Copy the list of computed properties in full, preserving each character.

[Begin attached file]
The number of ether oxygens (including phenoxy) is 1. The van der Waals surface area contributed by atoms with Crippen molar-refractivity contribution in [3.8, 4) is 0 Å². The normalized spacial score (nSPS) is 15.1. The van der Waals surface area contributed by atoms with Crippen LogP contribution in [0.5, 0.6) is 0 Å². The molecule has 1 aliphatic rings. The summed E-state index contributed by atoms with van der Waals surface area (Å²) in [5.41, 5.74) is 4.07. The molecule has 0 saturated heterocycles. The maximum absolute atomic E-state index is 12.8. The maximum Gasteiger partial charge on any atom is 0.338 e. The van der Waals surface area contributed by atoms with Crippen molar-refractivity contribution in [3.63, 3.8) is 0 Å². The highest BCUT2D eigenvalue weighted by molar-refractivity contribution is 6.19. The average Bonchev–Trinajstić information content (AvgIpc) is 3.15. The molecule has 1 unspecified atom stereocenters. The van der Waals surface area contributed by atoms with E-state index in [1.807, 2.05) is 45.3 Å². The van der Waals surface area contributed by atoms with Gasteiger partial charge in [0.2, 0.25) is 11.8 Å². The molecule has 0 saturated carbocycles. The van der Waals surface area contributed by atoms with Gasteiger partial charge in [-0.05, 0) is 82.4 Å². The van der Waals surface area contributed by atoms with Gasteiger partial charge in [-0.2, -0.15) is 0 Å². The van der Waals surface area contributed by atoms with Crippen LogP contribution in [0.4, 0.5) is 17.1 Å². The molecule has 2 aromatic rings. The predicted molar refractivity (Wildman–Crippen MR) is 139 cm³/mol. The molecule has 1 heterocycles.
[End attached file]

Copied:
The number of ether oxygens (including phenoxy) is 1. The van der Waals surface area contributed by atoms with Crippen molar-refractivity contribution in [3.8, 4) is 0 Å². The normalized spacial score (nSPS) is 15.1. The van der Waals surface area contributed by atoms with Crippen LogP contribution in [0.5, 0.6) is 0 Å². The molecule has 1 aliphatic rings. The summed E-state index contributed by atoms with van der Waals surface area (Å²) in [5.41, 5.74) is 4.07. The molecule has 0 saturated heterocycles. The maximum absolute atomic E-state index is 12.8. The maximum Gasteiger partial charge on any atom is 0.338 e. The van der Waals surface area contributed by atoms with Crippen molar-refractivity contribution in [3.63, 3.8) is 0 Å². The highest BCUT2D eigenvalue weighted by molar-refractivity contribution is 6.19. The average Bonchev–Trinajstić information content (AvgIpc) is 3.15. The molecule has 1 unspecified atom stereocenters. The van der Waals surface area contributed by atoms with E-state index in [1.807, 2.05) is 45.3 Å². The van der Waals surface area contributed by atoms with Gasteiger partial charge in [0.2, 0.25) is 11.8 Å². The molecule has 0 saturated carbocycles. The van der Waals surface area contributed by atoms with Gasteiger partial charge in [-0.05, 0) is 82.4 Å². The van der Waals surface area contributed by atoms with Gasteiger partial charge in [-0.2, -0.15) is 0 Å². The van der Waals surface area contributed by atoms with Crippen LogP contribution in [0.4, 0.5) is 17.1 Å². The molecule has 2 aromatic rings. The predicted molar refractivity (Wildman–Crippen MR) is 139 cm³/mol. The molecule has 1 heterocycles.